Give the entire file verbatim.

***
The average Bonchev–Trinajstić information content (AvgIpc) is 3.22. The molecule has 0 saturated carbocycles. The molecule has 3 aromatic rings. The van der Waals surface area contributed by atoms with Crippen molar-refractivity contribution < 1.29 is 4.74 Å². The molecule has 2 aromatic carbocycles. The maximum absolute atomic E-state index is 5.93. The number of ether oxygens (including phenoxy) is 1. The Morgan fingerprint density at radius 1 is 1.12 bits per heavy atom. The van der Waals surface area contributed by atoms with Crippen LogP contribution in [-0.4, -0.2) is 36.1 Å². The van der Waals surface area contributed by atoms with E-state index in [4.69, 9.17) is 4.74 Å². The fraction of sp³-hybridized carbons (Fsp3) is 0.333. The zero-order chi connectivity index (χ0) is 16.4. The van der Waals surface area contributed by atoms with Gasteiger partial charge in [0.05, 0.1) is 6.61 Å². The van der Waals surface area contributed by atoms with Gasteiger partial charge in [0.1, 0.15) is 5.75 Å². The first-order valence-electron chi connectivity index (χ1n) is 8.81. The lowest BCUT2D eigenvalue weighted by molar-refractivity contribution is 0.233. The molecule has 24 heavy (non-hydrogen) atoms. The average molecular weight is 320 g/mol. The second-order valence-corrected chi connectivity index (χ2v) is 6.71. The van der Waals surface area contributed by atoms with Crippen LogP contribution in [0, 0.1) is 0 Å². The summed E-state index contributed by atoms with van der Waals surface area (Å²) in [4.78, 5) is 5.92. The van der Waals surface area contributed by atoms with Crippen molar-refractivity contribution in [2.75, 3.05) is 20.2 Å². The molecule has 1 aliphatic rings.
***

The average Bonchev–Trinajstić information content (AvgIpc) is 3.22. The molecule has 0 saturated carbocycles. The molecule has 3 aromatic rings. The van der Waals surface area contributed by atoms with Crippen molar-refractivity contribution < 1.29 is 4.74 Å². The molecule has 2 aromatic carbocycles. The maximum absolute atomic E-state index is 5.93. The number of ether oxygens (including phenoxy) is 1. The Morgan fingerprint density at radius 1 is 1.12 bits per heavy atom. The van der Waals surface area contributed by atoms with Crippen LogP contribution in [-0.4, -0.2) is 36.1 Å². The van der Waals surface area contributed by atoms with E-state index in [4.69, 9.17) is 4.74 Å². The fraction of sp³-hybridized carbons (Fsp3) is 0.333. The zero-order chi connectivity index (χ0) is 16.4. The van der Waals surface area contributed by atoms with Gasteiger partial charge in [0.05, 0.1) is 6.61 Å². The van der Waals surface area contributed by atoms with Gasteiger partial charge in [0.1, 0.15) is 5.75 Å². The first-order valence-electron chi connectivity index (χ1n) is 8.81. The lowest BCUT2D eigenvalue weighted by molar-refractivity contribution is 0.233. The molecule has 24 heavy (non-hydrogen) atoms. The average molecular weight is 320 g/mol. The second-order valence-corrected chi connectivity index (χ2v) is 6.71. The van der Waals surface area contributed by atoms with Crippen LogP contribution in [0, 0.1) is 0 Å². The summed E-state index contributed by atoms with van der Waals surface area (Å²) in [4.78, 5) is 5.92. The van der Waals surface area contributed by atoms with Crippen molar-refractivity contribution in [2.75, 3.05) is 20.2 Å². The molecule has 1 aliphatic rings.